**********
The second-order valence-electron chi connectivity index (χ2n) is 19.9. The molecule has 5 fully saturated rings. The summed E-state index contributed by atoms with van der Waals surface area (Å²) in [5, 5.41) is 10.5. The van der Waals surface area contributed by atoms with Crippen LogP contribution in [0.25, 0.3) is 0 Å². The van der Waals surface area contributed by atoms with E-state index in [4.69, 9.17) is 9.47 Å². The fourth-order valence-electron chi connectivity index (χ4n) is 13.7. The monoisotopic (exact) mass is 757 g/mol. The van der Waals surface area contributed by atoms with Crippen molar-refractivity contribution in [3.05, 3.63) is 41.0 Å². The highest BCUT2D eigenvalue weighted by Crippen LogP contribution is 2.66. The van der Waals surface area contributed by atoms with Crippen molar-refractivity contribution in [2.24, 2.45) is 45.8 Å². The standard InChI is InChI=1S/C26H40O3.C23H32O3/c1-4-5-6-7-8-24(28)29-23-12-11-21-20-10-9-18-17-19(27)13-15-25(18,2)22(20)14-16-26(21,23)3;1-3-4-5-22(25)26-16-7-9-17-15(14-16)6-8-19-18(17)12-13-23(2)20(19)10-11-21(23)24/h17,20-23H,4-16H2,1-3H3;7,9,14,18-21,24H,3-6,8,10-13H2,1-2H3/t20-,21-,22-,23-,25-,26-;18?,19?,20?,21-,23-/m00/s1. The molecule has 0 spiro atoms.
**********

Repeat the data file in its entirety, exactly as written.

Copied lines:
The second-order valence-electron chi connectivity index (χ2n) is 19.9. The molecule has 5 fully saturated rings. The summed E-state index contributed by atoms with van der Waals surface area (Å²) in [5, 5.41) is 10.5. The van der Waals surface area contributed by atoms with Crippen LogP contribution in [0.25, 0.3) is 0 Å². The van der Waals surface area contributed by atoms with E-state index in [4.69, 9.17) is 9.47 Å². The fourth-order valence-electron chi connectivity index (χ4n) is 13.7. The monoisotopic (exact) mass is 757 g/mol. The van der Waals surface area contributed by atoms with Crippen molar-refractivity contribution in [3.05, 3.63) is 41.0 Å². The highest BCUT2D eigenvalue weighted by Crippen LogP contribution is 2.66. The van der Waals surface area contributed by atoms with Crippen molar-refractivity contribution in [2.24, 2.45) is 45.8 Å². The standard InChI is InChI=1S/C26H40O3.C23H32O3/c1-4-5-6-7-8-24(28)29-23-12-11-21-20-10-9-18-17-19(27)13-15-25(18,2)22(20)14-16-26(21,23)3;1-3-4-5-22(25)26-16-7-9-17-15(14-16)6-8-19-18(17)12-13-23(2)20(19)10-11-21(23)24/h17,20-23H,4-16H2,1-3H3;7,9,14,18-21,24H,3-6,8,10-13H2,1-2H3/t20-,21-,22-,23-,25-,26-;18?,19?,20?,21-,23-/m00/s1. The molecule has 0 spiro atoms.